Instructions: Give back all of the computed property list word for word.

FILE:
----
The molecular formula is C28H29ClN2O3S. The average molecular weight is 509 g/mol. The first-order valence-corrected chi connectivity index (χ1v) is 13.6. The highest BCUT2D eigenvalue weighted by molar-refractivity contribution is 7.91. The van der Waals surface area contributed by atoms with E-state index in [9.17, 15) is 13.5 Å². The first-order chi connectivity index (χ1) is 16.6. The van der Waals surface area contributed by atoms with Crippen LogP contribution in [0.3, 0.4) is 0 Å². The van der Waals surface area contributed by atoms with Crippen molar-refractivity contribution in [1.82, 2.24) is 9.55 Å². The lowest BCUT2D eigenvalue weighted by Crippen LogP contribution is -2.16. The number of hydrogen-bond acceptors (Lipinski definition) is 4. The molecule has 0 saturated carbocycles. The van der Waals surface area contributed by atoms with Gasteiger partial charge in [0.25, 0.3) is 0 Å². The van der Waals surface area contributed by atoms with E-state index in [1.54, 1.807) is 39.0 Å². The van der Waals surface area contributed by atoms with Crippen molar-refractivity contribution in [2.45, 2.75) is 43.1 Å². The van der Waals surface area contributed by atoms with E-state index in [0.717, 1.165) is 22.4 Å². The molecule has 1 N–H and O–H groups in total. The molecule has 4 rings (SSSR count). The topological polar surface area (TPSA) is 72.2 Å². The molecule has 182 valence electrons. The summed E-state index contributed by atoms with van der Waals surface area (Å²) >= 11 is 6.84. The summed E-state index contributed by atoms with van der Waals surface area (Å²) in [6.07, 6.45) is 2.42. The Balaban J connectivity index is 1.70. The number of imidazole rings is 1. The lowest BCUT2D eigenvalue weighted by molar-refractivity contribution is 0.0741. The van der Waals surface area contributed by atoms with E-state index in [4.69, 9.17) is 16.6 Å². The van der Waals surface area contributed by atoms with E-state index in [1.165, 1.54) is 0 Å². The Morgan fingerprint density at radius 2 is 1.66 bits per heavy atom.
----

The molecular formula is C28H29ClN2O3S. The average molecular weight is 509 g/mol. The first-order valence-corrected chi connectivity index (χ1v) is 13.6. The highest BCUT2D eigenvalue weighted by molar-refractivity contribution is 7.91. The van der Waals surface area contributed by atoms with E-state index in [9.17, 15) is 13.5 Å². The first-order chi connectivity index (χ1) is 16.6. The van der Waals surface area contributed by atoms with Crippen LogP contribution in [0.3, 0.4) is 0 Å². The van der Waals surface area contributed by atoms with Crippen molar-refractivity contribution in [1.82, 2.24) is 9.55 Å². The lowest BCUT2D eigenvalue weighted by Crippen LogP contribution is -2.16. The number of hydrogen-bond acceptors (Lipinski definition) is 4. The molecule has 0 saturated carbocycles. The van der Waals surface area contributed by atoms with Gasteiger partial charge in [0.25, 0.3) is 0 Å². The van der Waals surface area contributed by atoms with E-state index in [1.54, 1.807) is 39.0 Å². The van der Waals surface area contributed by atoms with Crippen molar-refractivity contribution in [2.45, 2.75) is 43.1 Å². The van der Waals surface area contributed by atoms with E-state index in [0.717, 1.165) is 22.4 Å². The molecule has 1 N–H and O–H groups in total. The molecule has 4 rings (SSSR count). The topological polar surface area (TPSA) is 72.2 Å². The molecule has 182 valence electrons. The summed E-state index contributed by atoms with van der Waals surface area (Å²) >= 11 is 6.84. The summed E-state index contributed by atoms with van der Waals surface area (Å²) in [6.07, 6.45) is 2.42. The Balaban J connectivity index is 1.70. The number of imidazole rings is 1. The lowest BCUT2D eigenvalue weighted by molar-refractivity contribution is 0.0741. The van der Waals surface area contributed by atoms with E-state index in [4.69, 9.17) is 16.6 Å². The van der Waals surface area contributed by atoms with E-state index in [1.165, 1.54) is 0 Å². The Morgan fingerprint density at radius 2 is 1.66 bits per heavy atom.